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The facts

Stroke occurs when the blood supply to the brain is cut off, starving brain cells of oxygen and important nutrients, resulting in impacted areas of the brain dying. The most common cause of stroke is a blood clot obstructing blood flow, known as an ischaemic stroke.

Stroke impacts almost 8-9,0001 New Zealander's each year, plus their families and friends. It can occur without warning at any age, causing a range of disabilities. With a total financial cost to New Zealand of approximately $700 million per year, the burden of stroke is not just physical, with family and friends wearing the greatest financial burden of stroke.

Spe­cial­ist physi­cians who treat stroke know all too well that time is brain” — prompt removal of the offend­ing blood clot is asso­ci­at­ed with best patient out­comes. Unfor­tu­nate­ly, due to side effects, around 90 per cent of those who present to hos­pi­tal with stroke are unable to receive throm­bol­y­sis (tPA) says Simone Schoen­waelder, Asso­ciate Pro­fes­sor and HRI’s Throm­bo­sis Research Group lead researcher.

Existing stroke treatment

Since its approval for use in 1996, there has only been a single drug available to treat ischaemic stroke (caused by blood clot). The administration of tPA to patients suffering stroke, referred to as "thrombolysis", has a range of side effects, meaning only 10 per cent of stroke sufferers are deemed eligible to receive this treatment.

This leaves 90 per cent of stroke survivors without options.

Patients ineligible to receive tPA either get to the emergency room too late, or are taking other medications that cannot be combined with tPA for fear of causing bleeding in the brain. Even more frustrating for those who receive tPA, successful clot removal occurs in less than 50 per cent, with blood clots reforming in up to 30 per cent of treated patients.

Simone Schoenwaelder
Associate Professor, Thrombosis Research Group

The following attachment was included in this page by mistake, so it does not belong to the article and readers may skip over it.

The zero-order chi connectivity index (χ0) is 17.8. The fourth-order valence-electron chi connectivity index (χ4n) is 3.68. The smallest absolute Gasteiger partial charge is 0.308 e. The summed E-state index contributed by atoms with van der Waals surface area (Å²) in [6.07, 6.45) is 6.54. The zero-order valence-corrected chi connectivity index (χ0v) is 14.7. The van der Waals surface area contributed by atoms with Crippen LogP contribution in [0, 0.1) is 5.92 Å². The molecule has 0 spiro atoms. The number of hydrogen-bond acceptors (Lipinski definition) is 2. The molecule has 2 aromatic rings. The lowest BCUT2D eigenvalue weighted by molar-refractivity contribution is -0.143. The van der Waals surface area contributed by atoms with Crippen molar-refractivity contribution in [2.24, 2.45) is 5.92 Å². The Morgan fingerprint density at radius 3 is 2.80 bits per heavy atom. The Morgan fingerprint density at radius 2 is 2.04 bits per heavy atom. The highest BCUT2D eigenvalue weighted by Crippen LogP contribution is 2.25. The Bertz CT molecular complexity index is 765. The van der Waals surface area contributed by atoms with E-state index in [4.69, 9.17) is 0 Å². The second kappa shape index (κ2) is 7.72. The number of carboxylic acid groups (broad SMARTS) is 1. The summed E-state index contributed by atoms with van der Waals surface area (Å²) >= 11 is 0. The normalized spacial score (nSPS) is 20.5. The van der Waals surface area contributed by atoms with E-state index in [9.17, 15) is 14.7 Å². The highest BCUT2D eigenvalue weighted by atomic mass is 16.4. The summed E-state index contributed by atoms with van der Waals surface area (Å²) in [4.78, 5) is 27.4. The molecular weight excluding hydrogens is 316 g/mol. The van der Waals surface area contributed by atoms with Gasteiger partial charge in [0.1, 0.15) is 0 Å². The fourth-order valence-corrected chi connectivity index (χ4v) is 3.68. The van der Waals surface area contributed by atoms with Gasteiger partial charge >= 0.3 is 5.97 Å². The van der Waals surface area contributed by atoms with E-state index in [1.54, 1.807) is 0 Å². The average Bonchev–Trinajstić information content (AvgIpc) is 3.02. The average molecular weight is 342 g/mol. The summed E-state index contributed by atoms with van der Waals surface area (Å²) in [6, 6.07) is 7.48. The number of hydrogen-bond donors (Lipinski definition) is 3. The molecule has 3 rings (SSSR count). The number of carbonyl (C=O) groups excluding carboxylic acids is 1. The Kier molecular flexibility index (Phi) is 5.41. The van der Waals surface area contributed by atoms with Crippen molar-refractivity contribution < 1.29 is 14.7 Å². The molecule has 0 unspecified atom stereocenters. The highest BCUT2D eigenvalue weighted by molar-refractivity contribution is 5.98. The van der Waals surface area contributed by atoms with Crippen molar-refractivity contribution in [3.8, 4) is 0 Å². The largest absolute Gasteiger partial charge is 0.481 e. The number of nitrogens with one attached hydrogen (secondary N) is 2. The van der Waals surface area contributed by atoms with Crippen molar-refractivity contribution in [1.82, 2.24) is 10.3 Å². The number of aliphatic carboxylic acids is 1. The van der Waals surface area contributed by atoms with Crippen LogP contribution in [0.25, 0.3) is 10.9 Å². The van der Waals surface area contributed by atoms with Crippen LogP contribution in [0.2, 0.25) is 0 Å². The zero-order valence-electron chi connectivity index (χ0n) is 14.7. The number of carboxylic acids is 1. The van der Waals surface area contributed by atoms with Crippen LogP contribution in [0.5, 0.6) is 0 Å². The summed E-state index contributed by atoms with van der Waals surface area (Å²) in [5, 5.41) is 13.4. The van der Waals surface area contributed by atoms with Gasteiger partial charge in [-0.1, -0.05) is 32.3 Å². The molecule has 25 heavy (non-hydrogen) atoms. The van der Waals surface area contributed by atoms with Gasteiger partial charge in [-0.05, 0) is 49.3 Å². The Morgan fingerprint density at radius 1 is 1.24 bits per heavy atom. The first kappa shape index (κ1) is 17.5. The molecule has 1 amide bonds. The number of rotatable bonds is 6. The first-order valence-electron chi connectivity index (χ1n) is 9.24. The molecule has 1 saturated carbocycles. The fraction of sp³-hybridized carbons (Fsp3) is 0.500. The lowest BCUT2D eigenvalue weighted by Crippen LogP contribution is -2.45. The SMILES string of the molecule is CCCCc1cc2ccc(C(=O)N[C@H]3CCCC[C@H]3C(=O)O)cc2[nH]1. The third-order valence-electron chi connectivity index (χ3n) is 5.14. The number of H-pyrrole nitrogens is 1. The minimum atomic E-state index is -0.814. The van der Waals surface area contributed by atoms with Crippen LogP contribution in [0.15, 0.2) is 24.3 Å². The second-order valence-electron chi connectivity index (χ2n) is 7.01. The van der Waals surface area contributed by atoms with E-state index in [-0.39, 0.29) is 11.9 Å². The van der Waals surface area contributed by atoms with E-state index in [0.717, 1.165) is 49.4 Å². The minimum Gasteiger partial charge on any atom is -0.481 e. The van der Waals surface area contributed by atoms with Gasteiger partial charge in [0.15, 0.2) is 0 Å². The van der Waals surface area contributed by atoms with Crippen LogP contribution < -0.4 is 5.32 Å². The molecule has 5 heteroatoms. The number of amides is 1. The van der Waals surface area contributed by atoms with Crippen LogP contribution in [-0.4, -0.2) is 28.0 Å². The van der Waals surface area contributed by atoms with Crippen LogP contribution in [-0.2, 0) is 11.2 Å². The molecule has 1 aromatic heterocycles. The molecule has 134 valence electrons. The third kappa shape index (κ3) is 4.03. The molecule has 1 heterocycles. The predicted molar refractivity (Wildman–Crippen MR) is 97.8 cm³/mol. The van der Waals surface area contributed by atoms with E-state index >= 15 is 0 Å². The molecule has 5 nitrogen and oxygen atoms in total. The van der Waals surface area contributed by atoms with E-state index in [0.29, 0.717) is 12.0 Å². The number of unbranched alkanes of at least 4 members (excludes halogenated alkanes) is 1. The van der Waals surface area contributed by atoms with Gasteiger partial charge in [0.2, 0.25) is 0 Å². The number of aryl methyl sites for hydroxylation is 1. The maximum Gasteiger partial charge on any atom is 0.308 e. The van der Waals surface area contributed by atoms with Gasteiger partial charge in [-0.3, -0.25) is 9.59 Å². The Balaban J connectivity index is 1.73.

HRI's scientific breakthrough

The Thrombosis Group at HRI is developing a revolutionary new class of anti-clotting drug that could improve the quality of life for thousands of stroke sufferers, when combined with the existing stroke therapies.

Led by Professor Shaun Jackson, the group has confirmed the effectiveness of its drug in pre-clinical laboratory studies, and demonstrated the safety of its drug in healthy humans through Phase I clinical trials. Now, the group is working towards implementing Phase II Clinical trials – testing the effectiveness of its drug on stroke patients.

This means that over the next decade, healthcare professionals in around the world could have a better treatment for stroke in market.

Our new drug, when combined with existing treatment, not only dissolves the blood clot better, it also reduces the ability of the clot to re-occur. Importantly, it does this without increasing bleeding risk. With the successful completion of Phase II clinical trials, we could proceed to developing our drug commercially.

Simone Schoenwaelder
Associate Professor, Thrombosis Research Group

What can you do to help?

HRI needs just AUD$2 million in funding to realise its groundbreaking research.

Additional funding will help researchers test the new drug’s effectiveness on stroke survivors, moving research into the next phase and closer to increasing stroke survivors’ quality of life. You can help us develop this new clot-busting drug to treat stroke by donating today.


Every donation to the Heart Research Institute is an investment into the lives of millions.

Help us to make a long-lasting difference by donating now.

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